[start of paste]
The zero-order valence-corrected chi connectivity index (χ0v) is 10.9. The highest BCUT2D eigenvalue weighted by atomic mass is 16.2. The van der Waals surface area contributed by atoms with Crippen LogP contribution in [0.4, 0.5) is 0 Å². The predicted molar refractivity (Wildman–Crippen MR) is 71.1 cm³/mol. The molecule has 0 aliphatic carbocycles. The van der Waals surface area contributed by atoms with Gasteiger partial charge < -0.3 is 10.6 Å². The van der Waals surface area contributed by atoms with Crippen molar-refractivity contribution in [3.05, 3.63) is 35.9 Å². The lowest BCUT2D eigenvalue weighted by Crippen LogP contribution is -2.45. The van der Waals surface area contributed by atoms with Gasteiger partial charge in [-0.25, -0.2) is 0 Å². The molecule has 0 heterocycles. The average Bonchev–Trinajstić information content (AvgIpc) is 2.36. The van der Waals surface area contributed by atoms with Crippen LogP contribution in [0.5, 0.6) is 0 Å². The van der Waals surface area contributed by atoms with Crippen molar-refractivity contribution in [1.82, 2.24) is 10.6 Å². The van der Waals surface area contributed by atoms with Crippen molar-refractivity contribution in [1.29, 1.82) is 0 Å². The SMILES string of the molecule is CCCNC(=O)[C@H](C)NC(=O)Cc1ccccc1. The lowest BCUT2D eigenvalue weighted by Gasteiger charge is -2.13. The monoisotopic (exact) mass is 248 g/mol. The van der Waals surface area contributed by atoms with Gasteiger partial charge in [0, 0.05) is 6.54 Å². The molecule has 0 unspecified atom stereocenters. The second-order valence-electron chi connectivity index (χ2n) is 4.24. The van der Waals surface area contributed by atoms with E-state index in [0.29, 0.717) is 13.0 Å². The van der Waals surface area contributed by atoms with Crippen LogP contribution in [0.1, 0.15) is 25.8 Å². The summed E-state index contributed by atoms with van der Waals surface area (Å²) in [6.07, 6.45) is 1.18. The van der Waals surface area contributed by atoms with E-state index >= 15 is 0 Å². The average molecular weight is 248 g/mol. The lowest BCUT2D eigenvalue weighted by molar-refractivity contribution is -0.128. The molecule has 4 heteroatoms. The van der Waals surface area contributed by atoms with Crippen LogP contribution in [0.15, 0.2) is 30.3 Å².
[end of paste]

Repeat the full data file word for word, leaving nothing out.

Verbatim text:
The zero-order valence-corrected chi connectivity index (χ0v) is 10.9. The highest BCUT2D eigenvalue weighted by atomic mass is 16.2. The van der Waals surface area contributed by atoms with Crippen LogP contribution in [0.4, 0.5) is 0 Å². The predicted molar refractivity (Wildman–Crippen MR) is 71.1 cm³/mol. The molecule has 0 aliphatic carbocycles. The van der Waals surface area contributed by atoms with Gasteiger partial charge < -0.3 is 10.6 Å². The van der Waals surface area contributed by atoms with Crippen molar-refractivity contribution in [3.05, 3.63) is 35.9 Å². The lowest BCUT2D eigenvalue weighted by Crippen LogP contribution is -2.45. The van der Waals surface area contributed by atoms with Gasteiger partial charge in [-0.25, -0.2) is 0 Å². The molecule has 0 heterocycles. The average Bonchev–Trinajstić information content (AvgIpc) is 2.36. The van der Waals surface area contributed by atoms with Crippen LogP contribution in [0.5, 0.6) is 0 Å². The van der Waals surface area contributed by atoms with Crippen molar-refractivity contribution in [1.82, 2.24) is 10.6 Å². The van der Waals surface area contributed by atoms with Crippen molar-refractivity contribution in [1.29, 1.82) is 0 Å². The SMILES string of the molecule is CCCNC(=O)[C@H](C)NC(=O)Cc1ccccc1. The lowest BCUT2D eigenvalue weighted by Gasteiger charge is -2.13. The monoisotopic (exact) mass is 248 g/mol. The van der Waals surface area contributed by atoms with Gasteiger partial charge in [0, 0.05) is 6.54 Å². The molecule has 0 unspecified atom stereocenters. The second-order valence-electron chi connectivity index (χ2n) is 4.24. The van der Waals surface area contributed by atoms with E-state index in [0.29, 0.717) is 13.0 Å². The van der Waals surface area contributed by atoms with Crippen LogP contribution in [0.1, 0.15) is 25.8 Å². The summed E-state index contributed by atoms with van der Waals surface area (Å²) in [6.07, 6.45) is 1.18. The van der Waals surface area contributed by atoms with E-state index >= 15 is 0 Å². The average molecular weight is 248 g/mol. The lowest BCUT2D eigenvalue weighted by molar-refractivity contribution is -0.128. The molecule has 4 heteroatoms. The van der Waals surface area contributed by atoms with Crippen LogP contribution in [0.15, 0.2) is 30.3 Å².